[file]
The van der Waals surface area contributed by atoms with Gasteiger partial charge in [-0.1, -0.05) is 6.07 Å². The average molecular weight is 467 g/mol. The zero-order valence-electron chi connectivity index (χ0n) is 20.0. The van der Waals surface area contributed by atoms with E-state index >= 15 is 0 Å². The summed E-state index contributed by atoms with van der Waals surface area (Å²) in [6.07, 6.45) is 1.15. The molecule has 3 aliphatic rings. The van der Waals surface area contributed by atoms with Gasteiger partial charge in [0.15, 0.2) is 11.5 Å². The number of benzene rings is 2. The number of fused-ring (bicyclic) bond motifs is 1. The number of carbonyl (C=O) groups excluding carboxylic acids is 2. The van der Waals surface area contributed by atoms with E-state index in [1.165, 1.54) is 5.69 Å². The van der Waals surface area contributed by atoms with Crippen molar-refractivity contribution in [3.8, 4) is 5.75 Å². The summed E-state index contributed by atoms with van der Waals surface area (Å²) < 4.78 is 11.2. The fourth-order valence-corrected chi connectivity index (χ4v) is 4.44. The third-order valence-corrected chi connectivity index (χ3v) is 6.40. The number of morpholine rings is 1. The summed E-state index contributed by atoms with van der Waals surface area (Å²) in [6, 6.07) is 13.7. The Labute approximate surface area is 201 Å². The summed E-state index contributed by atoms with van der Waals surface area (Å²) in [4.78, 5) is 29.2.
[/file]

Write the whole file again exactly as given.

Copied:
The van der Waals surface area contributed by atoms with Gasteiger partial charge in [-0.1, -0.05) is 6.07 Å². The average molecular weight is 467 g/mol. The zero-order valence-electron chi connectivity index (χ0n) is 20.0. The van der Waals surface area contributed by atoms with E-state index >= 15 is 0 Å². The summed E-state index contributed by atoms with van der Waals surface area (Å²) in [6.07, 6.45) is 1.15. The molecule has 3 aliphatic rings. The van der Waals surface area contributed by atoms with Gasteiger partial charge in [0.15, 0.2) is 11.5 Å². The number of benzene rings is 2. The number of fused-ring (bicyclic) bond motifs is 1. The number of carbonyl (C=O) groups excluding carboxylic acids is 2. The van der Waals surface area contributed by atoms with E-state index in [1.165, 1.54) is 5.69 Å². The van der Waals surface area contributed by atoms with Crippen molar-refractivity contribution in [3.8, 4) is 5.75 Å². The summed E-state index contributed by atoms with van der Waals surface area (Å²) < 4.78 is 11.2. The fourth-order valence-corrected chi connectivity index (χ4v) is 4.44. The third-order valence-corrected chi connectivity index (χ3v) is 6.40. The number of morpholine rings is 1. The summed E-state index contributed by atoms with van der Waals surface area (Å²) in [6, 6.07) is 13.7. The Labute approximate surface area is 201 Å². The summed E-state index contributed by atoms with van der Waals surface area (Å²) in [4.78, 5) is 29.2.